United States District Court, C.D. California
ORDER TO SHOW CAUSE WHY PETITION SHOULD NOT BE
DISMISSED AS TIME-BARRED
FREDERICK F. MUMM, United States Magistrate Judge.
11, 2016, Petitioner Robert Louis Grayson
(“Petitioner”), a California prisoner proceeding
pro se, filed a Petition for Writ of Habeas Corpus
by a Person in State Custody (“Petition”),
pursuant to 28 U.S.C. § 2254. (Dkt. No. 1.) The Petition
challenges Petitioner’s conviction and sentence for a
2012 conviction for burglary. (Pet. at 2.)
PERIOD FOR FEDERAL HABEAS PETITIONS
present proceedings were initiated after the April 24, 1996,
effective date of the Antiterrorism and Effective Death
Penalty Act (“AEDPA”), Pub. L. No. 104-132, 110
Stat. 1214 (1996). Accordingly, AEDPA’s timeliness
provisions apply, including a one-year limitations period
which is subject to both statutory and equitable tolling.
See 28 U.S.C. § 2244(d)(1). For those prisoners
whose convictions became final post-AEDPA, the one-year
period starts running from the latest of four alternative
dates set forth in 28 U.S.C. § 2244(d)(1)(A)-(D).
See, e.g., Patterson v. Stewart, 251 F.3d
1243, 1245-47 (9th Cir. 2001).
2244(d)(1)(A) provides that the one-year limitations period
“shall run from the latest of . . . the date on which
the [petitioner’s conviction] became final by the
conclusion of direct review or the expiration of the time for
seeking such review.” If a petitioner’s
conviction is affirmed by an intermediate appellate court and
he does not appeal that decision to the state’s highest
court, his conviction becomes final for the purposes of
section 2244(d)(1)(A) when the period for seeking review from
the state’s highest court expires. Wixom v.
Washington, 264 F.3d 894, 897 (9th Cir. 2001). In
California, a petitioner’s period for seeking review
from the California Supreme Court expires forty days after
the Court of Appeal decision is filed. See Cal.R.
Ct. 8.264(b)(1) (“[A] Court of Appeal decision . . . is
final in that court 30 days after filing.”); Cal. R.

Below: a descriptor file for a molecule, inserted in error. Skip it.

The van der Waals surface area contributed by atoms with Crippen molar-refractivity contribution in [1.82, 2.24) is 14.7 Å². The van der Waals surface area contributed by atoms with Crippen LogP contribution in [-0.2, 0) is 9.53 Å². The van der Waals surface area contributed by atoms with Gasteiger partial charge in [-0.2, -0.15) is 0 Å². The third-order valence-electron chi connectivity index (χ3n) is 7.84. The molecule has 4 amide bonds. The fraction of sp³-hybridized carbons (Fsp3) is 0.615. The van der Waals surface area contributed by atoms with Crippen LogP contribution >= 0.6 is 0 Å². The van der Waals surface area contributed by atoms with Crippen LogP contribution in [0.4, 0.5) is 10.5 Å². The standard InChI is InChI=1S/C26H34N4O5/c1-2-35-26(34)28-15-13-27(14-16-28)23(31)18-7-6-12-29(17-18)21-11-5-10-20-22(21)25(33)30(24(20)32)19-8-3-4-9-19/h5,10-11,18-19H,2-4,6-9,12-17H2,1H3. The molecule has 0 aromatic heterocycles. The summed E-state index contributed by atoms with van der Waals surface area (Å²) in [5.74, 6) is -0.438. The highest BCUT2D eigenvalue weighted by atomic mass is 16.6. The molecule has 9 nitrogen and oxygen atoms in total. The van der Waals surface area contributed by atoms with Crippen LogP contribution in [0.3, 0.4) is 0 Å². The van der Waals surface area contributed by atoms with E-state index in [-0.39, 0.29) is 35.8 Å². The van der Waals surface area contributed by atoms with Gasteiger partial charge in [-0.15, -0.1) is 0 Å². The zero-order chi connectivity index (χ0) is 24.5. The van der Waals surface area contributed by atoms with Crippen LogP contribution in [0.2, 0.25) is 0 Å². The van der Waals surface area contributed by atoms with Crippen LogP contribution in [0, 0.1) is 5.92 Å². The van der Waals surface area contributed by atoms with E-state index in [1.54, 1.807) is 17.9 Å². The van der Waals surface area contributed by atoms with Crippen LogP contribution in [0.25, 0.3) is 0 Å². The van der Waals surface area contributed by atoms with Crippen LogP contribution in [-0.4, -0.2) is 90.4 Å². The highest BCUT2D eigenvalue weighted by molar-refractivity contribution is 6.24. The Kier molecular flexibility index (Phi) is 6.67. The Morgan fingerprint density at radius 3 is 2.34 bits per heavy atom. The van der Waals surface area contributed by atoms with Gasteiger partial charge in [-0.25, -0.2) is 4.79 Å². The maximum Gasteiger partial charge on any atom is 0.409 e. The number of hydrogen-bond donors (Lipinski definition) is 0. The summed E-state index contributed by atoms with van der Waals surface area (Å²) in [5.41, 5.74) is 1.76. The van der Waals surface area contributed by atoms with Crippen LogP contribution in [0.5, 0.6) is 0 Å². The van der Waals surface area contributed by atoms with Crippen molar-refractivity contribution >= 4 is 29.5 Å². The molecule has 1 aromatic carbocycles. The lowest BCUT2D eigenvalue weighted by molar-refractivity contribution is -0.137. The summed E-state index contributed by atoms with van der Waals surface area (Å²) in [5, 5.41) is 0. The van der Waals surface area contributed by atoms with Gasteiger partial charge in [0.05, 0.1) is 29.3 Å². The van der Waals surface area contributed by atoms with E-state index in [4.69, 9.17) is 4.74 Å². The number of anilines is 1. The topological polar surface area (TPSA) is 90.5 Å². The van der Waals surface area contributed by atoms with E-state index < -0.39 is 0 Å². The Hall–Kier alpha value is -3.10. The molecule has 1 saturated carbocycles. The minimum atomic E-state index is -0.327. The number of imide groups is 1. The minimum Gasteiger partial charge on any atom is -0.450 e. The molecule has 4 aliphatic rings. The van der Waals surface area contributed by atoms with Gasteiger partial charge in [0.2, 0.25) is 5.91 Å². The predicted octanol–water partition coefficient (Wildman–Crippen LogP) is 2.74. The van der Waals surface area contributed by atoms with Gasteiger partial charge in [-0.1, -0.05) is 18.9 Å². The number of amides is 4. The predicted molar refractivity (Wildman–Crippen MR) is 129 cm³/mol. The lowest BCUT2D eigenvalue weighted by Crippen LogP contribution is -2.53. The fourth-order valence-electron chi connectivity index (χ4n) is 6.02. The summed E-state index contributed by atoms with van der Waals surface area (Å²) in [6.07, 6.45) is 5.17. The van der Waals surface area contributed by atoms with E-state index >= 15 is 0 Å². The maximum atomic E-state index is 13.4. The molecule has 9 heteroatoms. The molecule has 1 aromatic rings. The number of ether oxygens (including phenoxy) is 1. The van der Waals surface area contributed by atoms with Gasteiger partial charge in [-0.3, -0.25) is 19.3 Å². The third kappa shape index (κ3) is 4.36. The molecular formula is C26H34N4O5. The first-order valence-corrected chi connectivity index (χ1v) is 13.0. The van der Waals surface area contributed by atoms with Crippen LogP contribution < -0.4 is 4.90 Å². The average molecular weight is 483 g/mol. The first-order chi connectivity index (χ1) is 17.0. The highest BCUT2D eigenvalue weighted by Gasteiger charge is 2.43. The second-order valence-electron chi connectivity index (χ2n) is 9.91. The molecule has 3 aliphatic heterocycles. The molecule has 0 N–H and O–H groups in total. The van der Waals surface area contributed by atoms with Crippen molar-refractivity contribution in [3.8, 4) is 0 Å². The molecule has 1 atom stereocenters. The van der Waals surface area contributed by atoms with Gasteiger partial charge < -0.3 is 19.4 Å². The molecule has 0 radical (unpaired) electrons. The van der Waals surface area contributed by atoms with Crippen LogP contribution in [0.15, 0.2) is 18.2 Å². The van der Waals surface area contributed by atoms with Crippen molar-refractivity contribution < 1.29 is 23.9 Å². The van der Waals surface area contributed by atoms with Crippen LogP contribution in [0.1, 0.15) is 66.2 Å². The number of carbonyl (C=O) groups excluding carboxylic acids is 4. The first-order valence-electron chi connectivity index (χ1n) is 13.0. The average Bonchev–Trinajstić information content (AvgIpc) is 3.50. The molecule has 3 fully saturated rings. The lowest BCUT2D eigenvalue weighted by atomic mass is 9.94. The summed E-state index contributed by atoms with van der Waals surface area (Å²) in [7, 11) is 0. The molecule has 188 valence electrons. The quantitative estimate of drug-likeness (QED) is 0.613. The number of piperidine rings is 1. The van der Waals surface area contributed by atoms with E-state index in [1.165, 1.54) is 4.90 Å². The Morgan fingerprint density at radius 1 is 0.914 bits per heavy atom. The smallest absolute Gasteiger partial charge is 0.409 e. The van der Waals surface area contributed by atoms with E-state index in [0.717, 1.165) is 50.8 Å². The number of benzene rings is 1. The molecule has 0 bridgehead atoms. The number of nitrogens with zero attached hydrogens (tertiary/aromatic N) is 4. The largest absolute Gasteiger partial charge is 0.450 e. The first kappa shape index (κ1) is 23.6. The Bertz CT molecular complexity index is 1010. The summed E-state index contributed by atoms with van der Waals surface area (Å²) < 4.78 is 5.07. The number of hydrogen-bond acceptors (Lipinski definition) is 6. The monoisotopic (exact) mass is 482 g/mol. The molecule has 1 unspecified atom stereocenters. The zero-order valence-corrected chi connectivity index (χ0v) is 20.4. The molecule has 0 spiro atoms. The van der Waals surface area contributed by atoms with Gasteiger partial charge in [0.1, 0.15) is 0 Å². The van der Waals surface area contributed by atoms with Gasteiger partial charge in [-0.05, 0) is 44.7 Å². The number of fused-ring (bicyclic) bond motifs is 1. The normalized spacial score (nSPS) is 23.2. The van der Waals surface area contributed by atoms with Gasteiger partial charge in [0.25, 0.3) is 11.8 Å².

Ct. 8.500(e)(1) (“A petition for review must be . . .
filed within 10 days after the Court of Appeal decision is
final in that court.”).
California Court of Appeal decision affirming
Petitioner’s conviction was filed on June 21,
2013. Petitioner admits that he did not file a
petition for direct review with the California Supreme Court.
(Pet. at 3.) Official California court records confirm
Petitioner’s admission. Thus, for the purposes of
section 2244(d)(1)(A), Petitioner’s conviction became
final forty days after June 21, 2013, the day
Petitioner’s conviction was affirmed by the California
Court of Appeal. See Wixom, 264 F.3d at 897; Cal. R.
Ct. 8.264(b)(1), 8.500(e)(1). Accordingly, the one-year
limitations period expired on July 31, 2014. See
Patterson, 251 F.3d at 1245-47. Because Petitioner did
not initiate the current proceedings until July 11, 2016, the
present action is untimely, absent statutory or equitable
tolling. See 28 U.S.C. § 2244(d)(1); Fed. R.
Civ. Proc. 6(a).
28 U.S.C. § 2244(d)(2) provides that “[t]he time
during which a properly filed application for state
post-conviction or other collateral review with respect to
the pertinent judgment or claim is pending shall not be
counted toward any period of limitation under this
subsection.” However, a petitioner is not entitled to
statutory tolling if he filed his initial state habeas
petition after the one-year federal limitations period had
expired. Ferguson v. Palmateer, 321 F.3d 820, 823
(9th Cir. 2003) (holding that 28 U.S.C. § 2244(d)
“does not permit the reinitiation of the limitations
period that has ended before the state petition was
states that he did not initiate any state habeas proceedings
until sometime in January 2016 (Pet. at 3-4), more than a
year after the federal one-year limitations period had
expired. Because § 2244(d) “does not permit the
reinitiation of the limitations period, ” Petitioner is
not entitled to statutory tolling in this case. See
Ferguson, 321 F.3d at 823.
AEDPA limitations period also may be subject to equitable
tolling, if a petitioner shows that extraordinary
circumstances beyond the petitioner’s control made
timely filing of a federal habeas petition impossible
and the petitioner has acted diligently in pursuing
his rights. Holland v. Florida, 560 U.S. 631, 649
(2010). The petitioner bears the burden of showing that
equitable tolling is appropriate. Miranda v. Castro,
292 F.3d 1063, 1065 (9th Cir. 2002).
has not made any allegation that suggests that equitable
tolling may be appropriate in this instance. Petitioner has
made no showing of extraordinary circumstances or of
diligence and, therefore, has not demonstrated that he is
entitled to equitable tolling.
TO SHOW CAUSE
the allegations and facts of the Petition, Petitioner has not
demonstrated that he is entitled to a later start date.
Therefore, and because the Petition does not demonstrate any
basis for tolling the statute, the Court orders Petitioner to
show cause in writing within fifteen (15) days of the date of
this order why the Petition should not be dismissed as
time-barred. If Petitioner fails to ...